Calligraphy is Inspiration: Profile of master calligrapher Ayman Hassan

Teachers of calligraphy say that regularly looking at different works of calligraphy is half of practicing the art. This is an advise that I’ve have heard over and over again from many renowned artists and calligraphers including my teachers. It serves many beneficial purposes, such as familiarizing yourself with letter forms and arrangements, understanding composition and script styles and, most importantly for me, drawing inspiration from the work.

 Ayman Hassan

Ayman Hassan

One such calligrapher whose work I find highly inspiring is that of master calligrapher Ayman Hassan. His work evokes classical elegance and aesthetics of old masters, but with a breadth of newness.

Ayman Hassan is a Syrian born calligrapher based in Kuwait.  He studied with masters in the Middle East and Turkey, including Hasan Celebi, Davut Bektas and Ali Alparslan. He has won many international awards for his work. He also teaches and exhibits all over the world.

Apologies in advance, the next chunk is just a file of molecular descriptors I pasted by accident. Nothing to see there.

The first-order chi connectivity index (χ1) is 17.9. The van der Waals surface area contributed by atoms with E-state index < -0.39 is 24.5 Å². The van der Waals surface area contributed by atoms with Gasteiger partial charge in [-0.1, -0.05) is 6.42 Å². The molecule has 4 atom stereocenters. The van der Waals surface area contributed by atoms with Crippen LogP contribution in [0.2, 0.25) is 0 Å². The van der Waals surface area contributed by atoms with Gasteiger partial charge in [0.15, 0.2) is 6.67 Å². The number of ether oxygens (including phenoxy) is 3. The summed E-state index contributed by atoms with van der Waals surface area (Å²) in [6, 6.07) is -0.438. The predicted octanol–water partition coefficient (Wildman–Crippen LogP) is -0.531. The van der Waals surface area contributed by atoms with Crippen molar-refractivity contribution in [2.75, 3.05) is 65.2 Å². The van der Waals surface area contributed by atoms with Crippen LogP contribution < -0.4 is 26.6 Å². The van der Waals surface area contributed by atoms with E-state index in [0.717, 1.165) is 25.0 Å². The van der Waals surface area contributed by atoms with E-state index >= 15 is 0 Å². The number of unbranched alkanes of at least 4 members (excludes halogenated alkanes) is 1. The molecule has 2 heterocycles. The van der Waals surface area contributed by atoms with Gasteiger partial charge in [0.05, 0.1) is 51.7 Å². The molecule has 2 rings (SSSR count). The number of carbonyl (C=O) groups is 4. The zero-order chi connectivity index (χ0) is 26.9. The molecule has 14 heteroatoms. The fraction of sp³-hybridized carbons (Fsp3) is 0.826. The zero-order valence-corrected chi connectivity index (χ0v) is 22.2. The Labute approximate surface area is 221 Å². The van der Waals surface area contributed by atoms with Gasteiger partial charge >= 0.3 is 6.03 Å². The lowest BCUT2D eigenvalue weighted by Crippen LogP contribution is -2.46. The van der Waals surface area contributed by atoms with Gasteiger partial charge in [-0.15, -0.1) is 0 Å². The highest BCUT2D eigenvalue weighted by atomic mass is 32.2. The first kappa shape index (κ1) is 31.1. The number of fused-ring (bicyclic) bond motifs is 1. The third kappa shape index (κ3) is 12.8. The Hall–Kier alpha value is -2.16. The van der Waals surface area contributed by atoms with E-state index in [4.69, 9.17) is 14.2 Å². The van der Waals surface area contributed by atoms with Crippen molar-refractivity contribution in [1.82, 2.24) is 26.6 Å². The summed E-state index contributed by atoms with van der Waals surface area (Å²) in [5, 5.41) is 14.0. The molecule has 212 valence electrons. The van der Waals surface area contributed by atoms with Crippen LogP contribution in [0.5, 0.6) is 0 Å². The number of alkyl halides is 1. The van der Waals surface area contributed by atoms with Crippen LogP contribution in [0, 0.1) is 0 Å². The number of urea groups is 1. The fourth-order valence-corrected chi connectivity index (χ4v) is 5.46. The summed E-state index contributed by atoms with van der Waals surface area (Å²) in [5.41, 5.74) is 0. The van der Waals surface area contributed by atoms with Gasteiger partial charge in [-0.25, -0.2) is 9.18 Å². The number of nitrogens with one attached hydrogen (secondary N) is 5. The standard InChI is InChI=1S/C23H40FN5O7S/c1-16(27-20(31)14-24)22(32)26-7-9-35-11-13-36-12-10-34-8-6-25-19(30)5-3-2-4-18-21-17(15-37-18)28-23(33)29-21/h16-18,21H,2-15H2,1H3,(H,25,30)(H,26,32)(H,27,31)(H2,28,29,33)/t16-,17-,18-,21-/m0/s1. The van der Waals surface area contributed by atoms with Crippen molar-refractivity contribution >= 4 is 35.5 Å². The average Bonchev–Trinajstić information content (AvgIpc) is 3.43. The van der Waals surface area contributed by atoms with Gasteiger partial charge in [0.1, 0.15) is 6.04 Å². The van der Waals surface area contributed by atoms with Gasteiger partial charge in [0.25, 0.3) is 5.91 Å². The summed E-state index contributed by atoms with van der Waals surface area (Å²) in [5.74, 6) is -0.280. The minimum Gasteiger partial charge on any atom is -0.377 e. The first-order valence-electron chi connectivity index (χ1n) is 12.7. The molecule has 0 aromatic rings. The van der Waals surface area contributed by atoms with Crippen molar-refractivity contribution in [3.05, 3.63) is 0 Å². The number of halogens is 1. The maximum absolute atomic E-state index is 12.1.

I recently reached out to Hassan for an interview, which he very graciously accepted. We talked about his journey to calligraphy, the importance of tradition in calligraphy and his advice for students of the art.

Who did you study with?

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I studied with many calligraphers, but initially I didn’t start the traditional way.  I first started with Waleed Al- Farood and then I studied a little bit with Syrian calligrapher, Adnan Sheik. But, it wasn’t the traditional way. It was every now and then and they mainly they would advise me on my work.

But then in 1998 I met Hasan Celebi. It was an interesting story related to how I first met him. The year before that there was an exhibition in Kuwait and one of his students, Ayten Tiryaki was there. It was the first time I have attended a calligraphy exhibition. Before that I only saw calligraphy in books or prints, and usually it was black and white. So it was the first time I saw calligraphy and tezhip in person, and I was dazzled with that experience.

When I saw Tiryaki’s work,  it mentioned in her biography that she studied with Hasan Celebi. I said to myself, if she is writing like this, how well must her teacher write . So, I was really looking forward to meeting him. And, the following year Hasan Celebi attended the same exhibition and that was my beginning with him. Ever since, I have been his student.

How often do you travel to Istanbul?